“Anastasia”

Susan Granger’s review of “Anastasia” (Broadhurst Theatre)

 

Snowflakes fall as the doomed family of Tsar Nicholas II and his family frolic in the palace in St. Petersburg. Then comes the Revolution in 1918, and the Bolsheviks slaughter them, one-by-one – except 17 year-old Grand Duchess Anastasia Nikolaevna Romanov, who somehow escapes the massacre.

Skip ahead to 1927, when Anastasia (Christy Altomare) – suffering from amnesia and dubbed Anya – takes up with ambitious, young proletariat Dmitry (Derek Klena) and his mentor, paternalistic Vlad (John Bolton). They’ve devised a get-rich-quick scheme to claim that Anya is Anastasia, something that she herself doesn’t believe at first.

After hours of Henry Higgins-style tutoring, haunting dream sequences and the recollection of a lullaby hidden in a music box, Anastasia is ready to travel to Paris to be presented to her beloved Nana, the elegant Dowager Empress (Mary Beth Peil), who fled to France along with other White Russians.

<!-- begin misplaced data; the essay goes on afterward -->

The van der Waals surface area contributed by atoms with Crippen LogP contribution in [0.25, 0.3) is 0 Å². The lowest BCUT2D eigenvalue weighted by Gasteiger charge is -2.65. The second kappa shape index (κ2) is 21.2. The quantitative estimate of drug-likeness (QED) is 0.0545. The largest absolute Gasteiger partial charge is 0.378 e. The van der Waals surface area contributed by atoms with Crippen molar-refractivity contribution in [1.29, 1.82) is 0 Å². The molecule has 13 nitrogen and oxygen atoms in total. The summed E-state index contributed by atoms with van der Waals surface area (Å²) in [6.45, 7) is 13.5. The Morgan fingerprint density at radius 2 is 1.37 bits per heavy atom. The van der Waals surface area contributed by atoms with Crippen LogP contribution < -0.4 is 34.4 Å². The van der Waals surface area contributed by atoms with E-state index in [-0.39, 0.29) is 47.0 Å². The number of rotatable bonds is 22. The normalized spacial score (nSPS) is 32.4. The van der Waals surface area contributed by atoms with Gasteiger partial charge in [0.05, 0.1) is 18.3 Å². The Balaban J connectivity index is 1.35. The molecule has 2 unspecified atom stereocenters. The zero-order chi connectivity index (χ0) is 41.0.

To add a note of danger, Anya’s being pursued by Gleb (Ramin Karimloo), a suspicious Soviet officer. And Caroline O’Connor injects humor as the Dowager’s confidante, flirtatious Countess Lily.

Unless you’re an impressionable tween, you’ll probably come out singing the sumptuous scenery – because that’s the most impressive aspect of the show. Designed by Andrew Dodge, the immense set is stunning, particularly the imaginative train carriage, encompassing Aaron Rhyne’s amazing landscape projections. And Linda Cho’s period costumes are authentic, including Tsarina Alexandra’s tiara.

Unfortunately, Stephen Flattery’s insipid music and Lynn Ahrens’ serviceable lyrics are almost immediately forgettable, as is Terrence McNally’s dutiful libretto. So director Darko Tresnjak and choreographer Peggy Hickey visually dazzle, ingeniously moving the cast like swirling, sparkling Swarovski crystals.

FYI: If the story’s familiar, you probably saw the fanciful 1997 animated version with Meg Ryan voicing Anastasia or, better yet, Ingrid Bergman’s Oscar-winning 1956 adaptation with Yul Brynner.

Tucked into the program, there’s a postcard on which audience members can jot down what they’d do on their journey with the hashtag #onmyjourney. Given my druthers, I’d reinstate Rasputin and his bat Bartok.